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Differentiating congenital pelger-huet anomaly and acquired pseudo-pelger huet anomaly- 5 things to consider.

Pelger huet anomaly is a benign condition which is inherited in an autosomal dominant fashion. It is caused due to mutations in Lamin B receptor ( LBR)

On the flip side, pseudo-pelger huet is described in conditions where neutrophils in the peripheral smear resemble pelger-huet cells but are not associated with the familal pelger-huet anomaly.

CONDITIONS ASSOCIATED WITH THE PRESENCE OF PSEUDO-PELGER HUET CELLS

1. Myelodysplastic syndrome

2. Acute myeloid leukemia

3. Chronic myelogenous leukemia

4. Infections and inflammatory conditions

It is important to differentiate between congenital pelger-huet anomaly and acquired pseudo-pelger huet anomaly to avoid unnecessary testing and treatment.

Congenital pelger-huet anomaly is a benign condition and needs no treatment, on the other hand acquired pseudo-pelger huet anomaly often has an underlying condition that has to be treated.

Here are 5 things to consider while differentiating congenital pelger-huet anomaly and acquired pseudo-pelger huet anomaly.

1. AGE

Is the patient young or old?

Congenital pelger-huet anomaly- Age of the patient is generally young less than 30 years according to published reports of the condition.

Acquired pseudo-pelger huet anomaly- patients are often older than 60 years if age.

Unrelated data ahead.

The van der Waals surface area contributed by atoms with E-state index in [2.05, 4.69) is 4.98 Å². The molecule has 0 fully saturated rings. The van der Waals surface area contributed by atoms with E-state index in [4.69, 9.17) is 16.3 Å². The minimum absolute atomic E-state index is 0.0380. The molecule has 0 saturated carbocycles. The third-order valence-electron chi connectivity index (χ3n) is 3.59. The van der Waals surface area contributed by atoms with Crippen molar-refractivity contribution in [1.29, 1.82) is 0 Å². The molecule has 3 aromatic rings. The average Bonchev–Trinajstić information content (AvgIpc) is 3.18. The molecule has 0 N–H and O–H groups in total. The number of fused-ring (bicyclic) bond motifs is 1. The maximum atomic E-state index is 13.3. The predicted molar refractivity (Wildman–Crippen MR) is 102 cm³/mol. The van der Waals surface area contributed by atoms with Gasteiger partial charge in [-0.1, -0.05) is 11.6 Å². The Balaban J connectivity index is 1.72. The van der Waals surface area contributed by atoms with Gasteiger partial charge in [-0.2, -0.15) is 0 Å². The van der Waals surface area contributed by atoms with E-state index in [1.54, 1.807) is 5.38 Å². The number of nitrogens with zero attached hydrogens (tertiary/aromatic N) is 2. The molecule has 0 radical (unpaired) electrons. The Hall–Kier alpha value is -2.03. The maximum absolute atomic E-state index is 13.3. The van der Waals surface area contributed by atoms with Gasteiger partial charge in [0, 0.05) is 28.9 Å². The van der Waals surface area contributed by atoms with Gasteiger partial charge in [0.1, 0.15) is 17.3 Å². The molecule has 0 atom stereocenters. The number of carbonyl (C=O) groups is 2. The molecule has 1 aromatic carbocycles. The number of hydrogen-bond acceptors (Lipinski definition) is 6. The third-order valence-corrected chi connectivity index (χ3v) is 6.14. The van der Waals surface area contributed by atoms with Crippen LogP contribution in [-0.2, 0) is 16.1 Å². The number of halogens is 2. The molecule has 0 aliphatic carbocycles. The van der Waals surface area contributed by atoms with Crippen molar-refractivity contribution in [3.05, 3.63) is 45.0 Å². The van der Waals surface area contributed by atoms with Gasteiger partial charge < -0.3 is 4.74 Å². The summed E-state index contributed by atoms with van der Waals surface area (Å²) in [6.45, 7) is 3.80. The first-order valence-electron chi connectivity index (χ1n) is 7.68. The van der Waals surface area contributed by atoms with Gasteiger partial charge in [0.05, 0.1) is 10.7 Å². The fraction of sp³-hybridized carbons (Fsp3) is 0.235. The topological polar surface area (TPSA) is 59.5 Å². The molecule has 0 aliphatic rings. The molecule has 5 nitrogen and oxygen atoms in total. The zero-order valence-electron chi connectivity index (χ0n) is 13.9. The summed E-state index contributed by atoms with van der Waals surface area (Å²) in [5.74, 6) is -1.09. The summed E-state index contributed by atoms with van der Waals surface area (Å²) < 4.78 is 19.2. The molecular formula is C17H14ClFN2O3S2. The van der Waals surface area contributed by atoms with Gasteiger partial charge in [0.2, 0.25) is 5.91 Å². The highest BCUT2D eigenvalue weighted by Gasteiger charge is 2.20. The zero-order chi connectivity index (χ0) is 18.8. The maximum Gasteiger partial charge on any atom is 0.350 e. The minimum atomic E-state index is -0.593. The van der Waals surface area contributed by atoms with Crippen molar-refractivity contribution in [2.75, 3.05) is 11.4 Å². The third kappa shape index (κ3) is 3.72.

This is an important fact to consider while differentiating the two entities.

2. FAMILY HISTORY

Is there presence of family history or not?

Congenital pelger-huet anomaly is Autosomal dominant and often has family history of similar findings in siblings, children and parents.

No family history is present in acquired pseudo-pelger anomaly.

3. HEMATOLOGICAL MANIFESTATIONS

Congenital pelger-huet anomaly is not associated with any other hematological manifestations.

Acquired pseudo-pelger huet anomaly which can be secondary to myelodysplasia or leulemias may have other hematologic manifestations.

4. SKELETAL ANOMALIES

Congenital pelger-huet anomaly is associated with skeletal anomalies such as post-axial polydactyly, short metacarpals, short upper limbs, short stature, or hyperkyphosis.

These manifestations are absent in pseudo-pelger huet anomaly.

5. MORPHOLOGY OF NEUTROPHILS

In 1955, Ham classified neutrophils based on their morphology into Type A, Type B and Type C.

Ham’s classification- 1995

In acquired pseudo-pelger anomaly- Type A neutrophils predominate.

In congenital heterozygous pelger-huet anomaly- Type B neutrophils predominate.

In congenital homozygous pelger-huet anomaly- Type C neutrophils predominate.

Morphology of neutrophils in pelger-huet anomaly

These are the 5 things to consider when differentiating congenital pelger-huet anomaly and acquired pseudo-pelger huet anomaly.

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